CLAY COUNTY, Fla. – Clay County Commissioner Gavin Rollins said there’s a reason why he and other commissioners are voting to follow the path of four Florida counties that have declared themselves Second Amendment sanctuary counties.
“Why now? Well, you have presidential candidates like Beto O’Rourke saying that they were going to implement programs to come confiscate guns," Rollins said.
A Second Amendment sanctuary is used to describe a jurisdiction that passes a resolution declaring that if gun control laws are changed by another legislative body, they will not be enforced.
“It’s simply to say that we stand up for the Second Amendment, and second, we wouldn’t cooperate with federal gun confiscation programs,” Rollins said.
Prior to Friday morning, Florida had three sanctuary counties, which included Lake, Marion and Suwanee counties. That number jumped to four when Bradford County declared sanctuary status.
Opponents of the sanctuary status have argued that the resolution opposes emergency protection orders, enforcement of background checks and red flag laws that allow police and family members to petition a state court to have firearms temporarily removed from someone who might pose a danger.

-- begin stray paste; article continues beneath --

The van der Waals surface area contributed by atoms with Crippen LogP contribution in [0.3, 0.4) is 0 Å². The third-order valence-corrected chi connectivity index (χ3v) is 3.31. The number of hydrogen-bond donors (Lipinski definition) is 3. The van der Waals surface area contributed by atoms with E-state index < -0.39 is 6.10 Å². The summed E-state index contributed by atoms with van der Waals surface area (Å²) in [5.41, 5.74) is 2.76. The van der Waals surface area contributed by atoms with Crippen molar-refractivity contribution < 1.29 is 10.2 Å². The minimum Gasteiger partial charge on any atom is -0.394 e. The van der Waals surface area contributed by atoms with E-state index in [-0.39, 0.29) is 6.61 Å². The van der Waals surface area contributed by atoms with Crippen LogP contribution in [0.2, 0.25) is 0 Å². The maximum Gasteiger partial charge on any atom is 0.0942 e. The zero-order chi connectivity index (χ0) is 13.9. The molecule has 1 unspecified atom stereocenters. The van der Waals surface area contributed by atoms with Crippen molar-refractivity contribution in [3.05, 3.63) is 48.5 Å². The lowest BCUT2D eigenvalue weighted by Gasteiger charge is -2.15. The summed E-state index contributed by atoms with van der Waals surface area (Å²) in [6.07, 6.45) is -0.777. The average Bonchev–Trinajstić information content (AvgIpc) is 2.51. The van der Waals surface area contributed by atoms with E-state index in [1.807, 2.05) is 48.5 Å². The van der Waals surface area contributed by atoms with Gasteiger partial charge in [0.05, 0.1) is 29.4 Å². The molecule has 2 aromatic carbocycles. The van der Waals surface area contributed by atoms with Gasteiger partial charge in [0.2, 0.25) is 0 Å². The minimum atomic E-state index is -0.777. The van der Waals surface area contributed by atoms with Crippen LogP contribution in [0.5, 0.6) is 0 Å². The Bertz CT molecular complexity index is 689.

Rollins said although the Clay County ordinance doesn’t specifically address red flag laws, he’s against red flag laws because he said they lack due process.
“I think you have to have due process where the person has a chance to explain, and it’s not just a judge taking someone’s rights away with any due process.”
Rollins said the Clay County ordinance does not address emergency protection orders. The main purpose is to address the possibility of the federal government confiscating guns that are owned by law abiding citizens.
News4Jax requested comment from the organization Moms Demand Action. The leader of the Jacksonville chapter said the organization was not currently commenting on the topic.